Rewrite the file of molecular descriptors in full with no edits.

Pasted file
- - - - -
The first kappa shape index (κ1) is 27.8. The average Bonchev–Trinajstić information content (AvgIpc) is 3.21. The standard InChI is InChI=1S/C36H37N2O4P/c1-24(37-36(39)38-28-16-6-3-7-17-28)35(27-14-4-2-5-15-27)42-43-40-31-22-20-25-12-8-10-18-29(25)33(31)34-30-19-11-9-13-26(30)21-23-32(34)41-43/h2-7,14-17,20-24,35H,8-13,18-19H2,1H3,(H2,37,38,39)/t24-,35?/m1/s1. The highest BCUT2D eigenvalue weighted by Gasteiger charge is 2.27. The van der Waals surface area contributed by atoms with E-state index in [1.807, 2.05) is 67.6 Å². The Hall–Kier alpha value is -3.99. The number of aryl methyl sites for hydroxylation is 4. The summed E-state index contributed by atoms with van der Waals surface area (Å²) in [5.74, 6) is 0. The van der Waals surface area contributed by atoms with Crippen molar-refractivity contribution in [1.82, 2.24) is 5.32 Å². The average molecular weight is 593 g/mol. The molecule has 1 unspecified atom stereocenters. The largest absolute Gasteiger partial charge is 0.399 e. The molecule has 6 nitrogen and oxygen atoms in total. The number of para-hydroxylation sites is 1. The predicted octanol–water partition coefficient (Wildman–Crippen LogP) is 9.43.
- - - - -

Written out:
The first kappa shape index (κ1) is 27.8. The average Bonchev–Trinajstić information content (AvgIpc) is 3.21. The standard InChI is InChI=1S/C36H37N2O4P/c1-24(37-36(39)38-28-16-6-3-7-17-28)35(27-14-4-2-5-15-27)42-43-40-31-22-20-25-12-8-10-18-29(25)33(31)34-30-19-11-9-13-26(30)21-23-32(34)41-43/h2-7,14-17,20-24,35H,8-13,18-19H2,1H3,(H2,37,38,39)/t24-,35?/m1/s1. The highest BCUT2D eigenvalue weighted by Gasteiger charge is 2.27. The van der Waals surface area contributed by atoms with E-state index in [1.807, 2.05) is 67.6 Å². The Hall–Kier alpha value is -3.99. The number of aryl methyl sites for hydroxylation is 4. The summed E-state index contributed by atoms with van der Waals surface area (Å²) in [5.74, 6) is 0. The van der Waals surface area contributed by atoms with Crippen molar-refractivity contribution in [1.82, 2.24) is 5.32 Å². The average molecular weight is 593 g/mol. The molecule has 1 unspecified atom stereocenters. The largest absolute Gasteiger partial charge is 0.399 e. The molecule has 6 nitrogen and oxygen atoms in total. The number of para-hydroxylation sites is 1. The predicted octanol–water partition coefficient (Wildman–Crippen LogP) is 9.43.